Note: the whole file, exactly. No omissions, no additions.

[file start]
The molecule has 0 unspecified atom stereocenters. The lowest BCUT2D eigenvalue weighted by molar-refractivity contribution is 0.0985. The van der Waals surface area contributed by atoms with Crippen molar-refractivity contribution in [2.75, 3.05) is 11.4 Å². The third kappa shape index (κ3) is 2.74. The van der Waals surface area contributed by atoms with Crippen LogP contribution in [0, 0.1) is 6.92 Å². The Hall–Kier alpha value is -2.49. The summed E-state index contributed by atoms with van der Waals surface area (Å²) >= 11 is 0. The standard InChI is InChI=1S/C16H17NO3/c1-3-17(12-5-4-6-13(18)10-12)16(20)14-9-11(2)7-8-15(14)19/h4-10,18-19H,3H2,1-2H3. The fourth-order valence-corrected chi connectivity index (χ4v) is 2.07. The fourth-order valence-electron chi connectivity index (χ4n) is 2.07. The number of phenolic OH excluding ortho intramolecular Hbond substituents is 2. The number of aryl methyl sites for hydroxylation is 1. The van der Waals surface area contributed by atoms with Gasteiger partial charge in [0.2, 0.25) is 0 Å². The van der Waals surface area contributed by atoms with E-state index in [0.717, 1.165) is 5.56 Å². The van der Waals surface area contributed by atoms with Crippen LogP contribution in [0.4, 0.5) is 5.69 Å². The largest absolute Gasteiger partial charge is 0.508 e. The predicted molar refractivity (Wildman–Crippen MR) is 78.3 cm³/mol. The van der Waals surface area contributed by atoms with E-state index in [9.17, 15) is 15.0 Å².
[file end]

The molecule has 0 unspecified atom stereocenters. The lowest BCUT2D eigenvalue weighted by molar-refractivity contribution is 0.0985. The van der Waals surface area contributed by atoms with Crippen molar-refractivity contribution in [2.75, 3.05) is 11.4 Å². The third kappa shape index (κ3) is 2.74. The van der Waals surface area contributed by atoms with Crippen LogP contribution in [0, 0.1) is 6.92 Å². The Hall–Kier alpha value is -2.49. The summed E-state index contributed by atoms with van der Waals surface area (Å²) >= 11 is 0. The standard InChI is InChI=1S/C16H17NO3/c1-3-17(12-5-4-6-13(18)10-12)16(20)14-9-11(2)7-8-15(14)19/h4-10,18-19H,3H2,1-2H3. The fourth-order valence-corrected chi connectivity index (χ4v) is 2.07. The fourth-order valence-electron chi connectivity index (χ4n) is 2.07. The number of phenolic OH excluding ortho intramolecular Hbond substituents is 2. The number of aryl methyl sites for hydroxylation is 1. The van der Waals surface area contributed by atoms with Gasteiger partial charge in [0.2, 0.25) is 0 Å². The van der Waals surface area contributed by atoms with E-state index in [0.717, 1.165) is 5.56 Å². The van der Waals surface area contributed by atoms with Crippen LogP contribution in [0.4, 0.5) is 5.69 Å². The largest absolute Gasteiger partial charge is 0.508 e. The predicted molar refractivity (Wildman–Crippen MR) is 78.3 cm³/mol. The van der Waals surface area contributed by atoms with E-state index in [9.17, 15) is 15.0 Å².